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manner; five per cent. per annum is allowed as interest on the shareholders' capital, and the remainder is divided among the purchasers, each customer receiving an amount proportionate to the sum which he has expended in purchasing commodities at the store. The Rochdale Pioneers' Society, which was started by workmen, and began in 1844 with sufficient capital only to buy one chest of tea and a hogshead of sugar, now does a business of £250,000 a year. There can therefore be no doubt that, when skilfully managed, co-operative stores are capable of achieving very striking financial success.

The advantages which co-operative stores afford to their customers are undoubted. It is therefore probable that the principle of ready-money payments, the main cause of the success of co-operative stores, will, in time, become general in many branches of trade.

QUESTIONS ON CHAPTER IV. Trades' Unions, Strikes,

and Co-operative Societies. 1. What is a trade's union?

2. What two functions does a trade's union usually fulfil?

3. Why are trades' unions unpopular with the capitalist classes ?

4. What is the connection between trades' unions and strikes?

5. What is a strike? 6. Can it be shewn that men have no right to strike?

7. In what respect has the conduct of trades' unionists frequently been blameworthy?

8. Explain some of the rules by means of which trades' unionists have endeavoured to raise the wages given in their own employments.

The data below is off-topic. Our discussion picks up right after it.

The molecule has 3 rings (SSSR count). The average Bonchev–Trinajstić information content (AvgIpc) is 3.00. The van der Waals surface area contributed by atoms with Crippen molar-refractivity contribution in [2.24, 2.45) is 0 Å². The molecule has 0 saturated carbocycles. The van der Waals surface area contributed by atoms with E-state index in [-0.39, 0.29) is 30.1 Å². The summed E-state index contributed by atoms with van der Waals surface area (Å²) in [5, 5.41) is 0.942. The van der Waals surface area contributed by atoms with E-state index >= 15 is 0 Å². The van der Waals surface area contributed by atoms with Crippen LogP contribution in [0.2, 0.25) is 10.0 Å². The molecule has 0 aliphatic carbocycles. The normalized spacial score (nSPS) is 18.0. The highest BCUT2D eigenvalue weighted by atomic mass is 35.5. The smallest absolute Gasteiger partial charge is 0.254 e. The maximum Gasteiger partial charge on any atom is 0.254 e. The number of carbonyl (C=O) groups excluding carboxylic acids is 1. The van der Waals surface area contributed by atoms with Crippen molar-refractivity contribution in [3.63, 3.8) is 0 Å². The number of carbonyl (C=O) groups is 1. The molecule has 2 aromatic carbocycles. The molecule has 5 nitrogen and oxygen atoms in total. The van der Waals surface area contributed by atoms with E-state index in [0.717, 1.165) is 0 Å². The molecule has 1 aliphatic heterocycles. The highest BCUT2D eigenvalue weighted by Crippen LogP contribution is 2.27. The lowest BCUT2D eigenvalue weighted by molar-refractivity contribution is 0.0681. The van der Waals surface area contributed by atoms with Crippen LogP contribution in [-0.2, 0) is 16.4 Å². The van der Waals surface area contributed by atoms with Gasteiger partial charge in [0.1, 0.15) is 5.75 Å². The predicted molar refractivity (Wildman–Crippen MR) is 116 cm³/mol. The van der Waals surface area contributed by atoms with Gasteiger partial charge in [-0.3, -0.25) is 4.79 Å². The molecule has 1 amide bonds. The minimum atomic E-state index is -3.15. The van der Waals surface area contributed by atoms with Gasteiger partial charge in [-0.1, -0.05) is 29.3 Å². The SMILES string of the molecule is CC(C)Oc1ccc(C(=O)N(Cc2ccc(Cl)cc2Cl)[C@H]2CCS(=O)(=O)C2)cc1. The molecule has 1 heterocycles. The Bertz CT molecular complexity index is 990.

9. Describe the similarity between the rules of trades' unions and the etiquette of the medical and legal professions.

10. Give an instance of the combination of employers, and shew that their right to combine for the protection of their interests is as incontestable as that of their employés.

II. Shew that no good can be done by attacking the right of combination.

What is the real cause of strikes and lock-outs? 13. How can this cause be removed?

14. Describe co-operation, and give an example of its successful working.

15. What is copartnership? Give an illustration.

16. Do copartnerships involve any pecuniary sacrifice on the part of the employers?

17. What are the special advantages of copartnership?

18. What is a co-operative store? Upon what principle is it based?

19. Why can lower prices be charged in a co-operative store than in an ordinary shop?

Give a brief account of the Rochdale Pioneers' store.



1. Write an exercise describing the advantages which workmen obtain from combination, and point out that in driving a bargain with their employer it is only by means of combination that they can place themselves in a position fully to protect their own interests.